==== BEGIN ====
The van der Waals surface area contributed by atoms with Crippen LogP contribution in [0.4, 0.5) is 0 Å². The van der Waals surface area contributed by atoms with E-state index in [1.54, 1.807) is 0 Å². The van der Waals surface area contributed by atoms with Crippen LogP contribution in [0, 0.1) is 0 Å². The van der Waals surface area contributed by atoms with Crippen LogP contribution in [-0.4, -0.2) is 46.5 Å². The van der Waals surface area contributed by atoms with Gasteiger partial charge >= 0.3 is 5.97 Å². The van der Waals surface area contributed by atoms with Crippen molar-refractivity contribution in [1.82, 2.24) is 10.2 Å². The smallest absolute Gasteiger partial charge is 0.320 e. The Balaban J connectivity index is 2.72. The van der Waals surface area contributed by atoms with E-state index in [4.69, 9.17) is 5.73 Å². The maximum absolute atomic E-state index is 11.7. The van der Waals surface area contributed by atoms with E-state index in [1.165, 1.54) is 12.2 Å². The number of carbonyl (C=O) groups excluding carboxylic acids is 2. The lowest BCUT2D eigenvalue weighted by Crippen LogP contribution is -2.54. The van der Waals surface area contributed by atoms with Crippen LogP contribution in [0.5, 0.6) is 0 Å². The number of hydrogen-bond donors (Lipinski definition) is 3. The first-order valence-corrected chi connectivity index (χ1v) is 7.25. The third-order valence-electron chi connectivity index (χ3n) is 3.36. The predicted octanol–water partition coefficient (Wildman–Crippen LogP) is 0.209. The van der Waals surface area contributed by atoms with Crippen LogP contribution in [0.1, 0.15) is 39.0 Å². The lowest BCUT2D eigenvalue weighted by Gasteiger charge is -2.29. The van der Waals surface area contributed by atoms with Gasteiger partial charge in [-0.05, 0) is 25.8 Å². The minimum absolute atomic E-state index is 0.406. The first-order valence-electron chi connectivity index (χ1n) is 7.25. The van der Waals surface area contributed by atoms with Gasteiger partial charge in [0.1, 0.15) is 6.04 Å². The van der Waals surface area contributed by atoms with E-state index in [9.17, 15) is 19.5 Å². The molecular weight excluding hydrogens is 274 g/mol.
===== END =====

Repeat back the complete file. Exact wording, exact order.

The van der Waals surface area contributed by atoms with Crippen LogP contribution in [0.4, 0.5) is 0 Å². The van der Waals surface area contributed by atoms with E-state index in [1.54, 1.807) is 0 Å². The van der Waals surface area contributed by atoms with Crippen LogP contribution in [0, 0.1) is 0 Å². The van der Waals surface area contributed by atoms with Crippen LogP contribution in [-0.4, -0.2) is 46.5 Å². The van der Waals surface area contributed by atoms with Gasteiger partial charge >= 0.3 is 5.97 Å². The van der Waals surface area contributed by atoms with Crippen molar-refractivity contribution in [1.82, 2.24) is 10.2 Å². The smallest absolute Gasteiger partial charge is 0.320 e. The Balaban J connectivity index is 2.72. The van der Waals surface area contributed by atoms with E-state index in [4.69, 9.17) is 5.73 Å². The maximum absolute atomic E-state index is 11.7. The van der Waals surface area contributed by atoms with E-state index in [1.165, 1.54) is 12.2 Å². The number of carbonyl (C=O) groups excluding carboxylic acids is 2. The lowest BCUT2D eigenvalue weighted by Crippen LogP contribution is -2.54. The van der Waals surface area contributed by atoms with Crippen LogP contribution in [0.5, 0.6) is 0 Å². The number of hydrogen-bond donors (Lipinski definition) is 3. The first-order valence-corrected chi connectivity index (χ1v) is 7.25. The third-order valence-electron chi connectivity index (χ3n) is 3.36. The predicted octanol–water partition coefficient (Wildman–Crippen LogP) is 0.209. The van der Waals surface area contributed by atoms with Crippen LogP contribution in [0.1, 0.15) is 39.0 Å². The lowest BCUT2D eigenvalue weighted by Gasteiger charge is -2.29. The van der Waals surface area contributed by atoms with Gasteiger partial charge in [-0.05, 0) is 25.8 Å². The minimum absolute atomic E-state index is 0.406. The first-order valence-electron chi connectivity index (χ1n) is 7.25. The van der Waals surface area contributed by atoms with Gasteiger partial charge in [0.1, 0.15) is 6.04 Å². The van der Waals surface area contributed by atoms with E-state index in [9.17, 15) is 19.5 Å². The molecular weight excluding hydrogens is 274 g/mol.